only optical accessory I have). Laser is shining from the bottom right. Enjoy! I
do not have any equipment to measure the output of the laser at the moment.
NEW - Results of PHR803T Laser
Initial results of both the red and violet laser in action.
A Better and more realistic photograph of both lasers in
action. The output of the violet laser is visible cleaner (much less speckle).
While the violet laser itself is not very powerful, it appears extremely
bright especially on white paper (which fluoresces a very bright blue), and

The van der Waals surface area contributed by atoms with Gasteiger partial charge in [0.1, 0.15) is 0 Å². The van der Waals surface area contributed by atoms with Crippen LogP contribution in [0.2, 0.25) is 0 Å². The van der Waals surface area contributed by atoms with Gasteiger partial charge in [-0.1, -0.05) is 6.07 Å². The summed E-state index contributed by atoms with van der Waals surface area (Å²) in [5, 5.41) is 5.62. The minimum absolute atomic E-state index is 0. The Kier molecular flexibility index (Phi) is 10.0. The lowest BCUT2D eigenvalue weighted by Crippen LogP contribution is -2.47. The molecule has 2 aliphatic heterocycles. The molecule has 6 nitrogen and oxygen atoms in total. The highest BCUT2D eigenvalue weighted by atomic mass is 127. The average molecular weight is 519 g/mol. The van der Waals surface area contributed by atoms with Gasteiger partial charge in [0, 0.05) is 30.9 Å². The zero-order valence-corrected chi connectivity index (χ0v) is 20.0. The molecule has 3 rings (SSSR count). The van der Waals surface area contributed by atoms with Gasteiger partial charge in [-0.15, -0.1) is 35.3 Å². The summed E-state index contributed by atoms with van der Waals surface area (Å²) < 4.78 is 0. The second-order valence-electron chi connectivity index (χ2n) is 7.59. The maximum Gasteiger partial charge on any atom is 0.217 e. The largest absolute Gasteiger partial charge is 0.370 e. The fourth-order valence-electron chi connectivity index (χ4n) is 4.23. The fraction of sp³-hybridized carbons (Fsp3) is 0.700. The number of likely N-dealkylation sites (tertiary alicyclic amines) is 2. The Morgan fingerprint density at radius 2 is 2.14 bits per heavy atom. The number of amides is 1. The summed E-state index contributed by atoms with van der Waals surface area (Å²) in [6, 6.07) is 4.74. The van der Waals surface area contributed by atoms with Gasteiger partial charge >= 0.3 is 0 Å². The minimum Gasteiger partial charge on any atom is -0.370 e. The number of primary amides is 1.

outshines even the more powerful red laser. More photographs to come!
(04 Jan 2009)
... to be continued...
The cool thing about the internet is its connectivity -
manifesting itself in the form of hyperlinks! Here are some nice and very
useful webpages which helped me in Project 405.
- Very nice website selling very powerful lasers; visit their forum for nice
discussions on lasers
http://www.repairfaq.org/sam/Blu-ray/site1/index.html - Dissection of a
BluRay Reader Assembly; very useful webpage from which I learned a lot from
http://www.repairfaq.org/sam/laserfaq.htm - Sam's Laser FAQ; THE definitive
source for all lasers! A must read for any laser enthusiast
http://www.wikipedia.com - Just read it
for great general knowledge :)
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(c) Gao Guangyan
Contact: loneoceans [at] gmail [dot] com